Kalman: Bruins can’t keep letting Bobrovsky off the hook

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The Columbus Blue Jackets were still gunning for a spot in the Stanley Cup playoffs when the Bruins visited Nationwide Arena and plastered them with a 6-2 win.

Columbus star goaltender Sergei Bobrovsky didn’t make it out of the second period that night a few weeks ago, as he was pulled after giving up four goals on 23 shots.

In fact, Bobrovsky’s track record against the Bruins reads a lot like that night – 3-6-2, .889 save percentage in 12 regular-season games against Boston.

Sure he’s a two-time Vezina Trophy winner, but when it comes to facing the Bruins, Bobrovsky is no Braden Holtby.

So why did the Bruins seem intent to make him look like a clone of Holtby in Game 2 of the Eastern Conference second round on Saturday? The Blue Jackets won 3-2 in double overtime to even up the best-of-7 series 1-1 heading to Columbus for Game 3 on Tuesday.

“You know, there’s a way for us to generate more and you know I think we can find the inside a little bit more against them,” Bruins center Patrice Bergeron said after the marathon defeat. “They’re doing a good job of playing us to the outside. But that being said we have to find the ways and look at video and make sure we generate a bit more.”

Bergeron may have been wrong when he tripped up Seth Jones and took the penalty that led to Matt Duchene’s game-winning goal, but the Boston alternate captain wasn’t wrong about where the Bruins’ chances were coming from. Heat maps showed the Blue Jackets were in the slot and the top of the crease against Tuukka Rask, while the Bruins were between the hashmarks and above against Bobrovsky.

To be fair, this Bruins-Blue Jackets tilt was more of a war of attrition than Game 1. And Columbus has clearly improved its defensive game since it was struggle in March, and even since that game with Boston in early April.

But the Bruins should have enough offensive skill and will to make life a little more difficult on Bobrovsky. The Bruins had just 13 shots on net through two periods, and with about four minutes to go in regulation that total had increased to about 18. The high-tip play, a play that grew in popularity around the NHL throughout the season and has become the scoring play of choice in the postseason, was non-existent. Screens in front of Bobrovsky came and went (but mostly went) and the Bruins drilled 22 shots into Columbus bodies over the course of 83 minutes and 42 seconds.

David Pastrnak had five shots on net, but one was his goal that went off his skate after Boston’s only hot hand, Charlie Coyle, did the yeoman’s work to circle the Columbus net and get the puck out front. Otherwise Pastrnak has been reduced to a perimeter hoverer more interested in threading the needle with a pass than trying to drill a shot through Bobrovsky. Brad Marchand still hasn't found his game and maybe needs to stomp on some of his own sticks to get himself going.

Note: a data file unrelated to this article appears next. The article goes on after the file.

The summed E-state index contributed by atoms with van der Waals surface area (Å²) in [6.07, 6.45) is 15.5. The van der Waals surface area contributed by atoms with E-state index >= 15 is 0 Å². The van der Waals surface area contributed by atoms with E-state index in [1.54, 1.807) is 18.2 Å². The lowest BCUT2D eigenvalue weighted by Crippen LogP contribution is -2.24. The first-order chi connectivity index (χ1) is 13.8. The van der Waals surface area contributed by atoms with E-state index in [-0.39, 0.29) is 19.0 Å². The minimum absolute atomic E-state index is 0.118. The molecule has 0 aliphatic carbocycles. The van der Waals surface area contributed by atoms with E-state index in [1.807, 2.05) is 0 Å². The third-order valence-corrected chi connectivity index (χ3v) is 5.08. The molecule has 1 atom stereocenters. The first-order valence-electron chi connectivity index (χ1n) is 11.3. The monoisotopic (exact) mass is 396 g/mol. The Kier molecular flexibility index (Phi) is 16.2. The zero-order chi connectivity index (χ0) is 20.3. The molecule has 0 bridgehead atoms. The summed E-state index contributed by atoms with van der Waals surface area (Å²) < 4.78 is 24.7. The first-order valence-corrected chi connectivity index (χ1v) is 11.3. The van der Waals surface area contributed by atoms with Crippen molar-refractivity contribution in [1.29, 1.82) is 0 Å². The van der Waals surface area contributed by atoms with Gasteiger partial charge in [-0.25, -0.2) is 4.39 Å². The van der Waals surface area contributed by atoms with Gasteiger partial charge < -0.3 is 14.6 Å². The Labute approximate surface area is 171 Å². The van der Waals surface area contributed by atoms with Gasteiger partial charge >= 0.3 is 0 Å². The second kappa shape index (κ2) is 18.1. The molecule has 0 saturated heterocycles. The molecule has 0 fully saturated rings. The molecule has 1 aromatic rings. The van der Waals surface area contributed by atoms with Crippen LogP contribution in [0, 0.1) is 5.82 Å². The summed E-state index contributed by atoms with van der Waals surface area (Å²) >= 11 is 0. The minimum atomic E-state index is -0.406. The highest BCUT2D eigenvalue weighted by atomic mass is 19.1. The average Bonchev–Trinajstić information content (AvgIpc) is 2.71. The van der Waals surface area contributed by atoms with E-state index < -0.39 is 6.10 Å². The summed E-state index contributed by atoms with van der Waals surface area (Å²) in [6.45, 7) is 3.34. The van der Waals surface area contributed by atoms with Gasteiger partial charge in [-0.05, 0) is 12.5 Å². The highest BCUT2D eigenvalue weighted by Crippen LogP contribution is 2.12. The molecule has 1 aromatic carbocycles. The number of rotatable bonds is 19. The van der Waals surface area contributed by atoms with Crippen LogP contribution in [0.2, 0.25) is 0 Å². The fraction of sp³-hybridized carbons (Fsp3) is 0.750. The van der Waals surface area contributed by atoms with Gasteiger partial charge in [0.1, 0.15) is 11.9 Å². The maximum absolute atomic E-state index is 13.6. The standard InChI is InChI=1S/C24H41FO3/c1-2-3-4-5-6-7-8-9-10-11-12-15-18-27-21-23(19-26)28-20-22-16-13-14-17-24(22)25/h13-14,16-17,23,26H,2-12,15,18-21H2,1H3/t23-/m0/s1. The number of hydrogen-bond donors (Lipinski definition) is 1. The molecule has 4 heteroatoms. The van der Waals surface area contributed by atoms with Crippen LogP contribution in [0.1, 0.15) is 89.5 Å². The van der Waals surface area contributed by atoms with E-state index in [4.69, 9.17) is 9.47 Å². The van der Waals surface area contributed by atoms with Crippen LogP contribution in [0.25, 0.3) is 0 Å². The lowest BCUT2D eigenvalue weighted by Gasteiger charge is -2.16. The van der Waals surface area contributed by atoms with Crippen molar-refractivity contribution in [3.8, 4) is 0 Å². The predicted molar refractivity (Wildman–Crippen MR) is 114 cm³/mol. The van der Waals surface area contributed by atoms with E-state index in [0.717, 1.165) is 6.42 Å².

Jake DeBrusk and Danton Heinen similarly didn’t seem to have the will to make Bobrovsky work, that is until overtime when the Bruins finally perked up and Bobrovsky showed the type of flexibility and glove-handed acumen he typically displays against teams not named the Bruins.

This game never should’ve been in overtime. The Bruins should have paid the price early and gotten one past Bobrovsky before the first 60 minutes expired.

In fact, they were handed a gift with 9:12 left in the third period, when Cam Atkinson was called for tripping Torey Krug behind the Boston net. The Bruins power play is the backbone of their offense. Well in this instance it snapped them in half. They barely got a set up, as Columbus seemingly had every entry, every pass to the middle and every back-pass the Bruins usually attempt memorized. Alex Wennberg, a guys Columbus hadn’t deemed worthy of being in their lineup during these playoffs before Saturday, twice broke up high-zone passing plays.

Columbus and Bobrovsky escaped what should have been the Bruins’ knife in their hearts.

This all wouldn’t be as concerning had the Bruins not scored all three of their goals in Game 3 off Columbus gaffes. A Noel Acciari shorthanded goal that should’ve been stopped by Bobrovsky; a Charlie Coyle goal off a Marcus Johansson cross-ice backhand pass that the entire Blue Jackets team watched go by like a pig on the loose at the Ohio State Fair (that’s a thing, right?); and the game-winning goal on Coyle’s backdoor drive to the net after Blue Jackets defenseman Zach Werenski stopped playing because he thought Danton Heinen broke into the zone offside.

It was not a masterclass in beautiful goal scoring by the Bruins. And no one’s expecting them to run a five-man weave or score on some triple-deke breakaway in this slugfest of a series. But the Bruins are expected to earn their chances, grind better than Columbus and use their postseason experience to put some heat on the Blue Jackets, especially Bobrovsky.

No wonder he was able to make a handful of miraculous saves in the overtimes, the regulation was basically a rest period for him.

The Bruins better do something to tire out Bobrovsky moving forward, or they'll have too much time on their hands to sleep to May.

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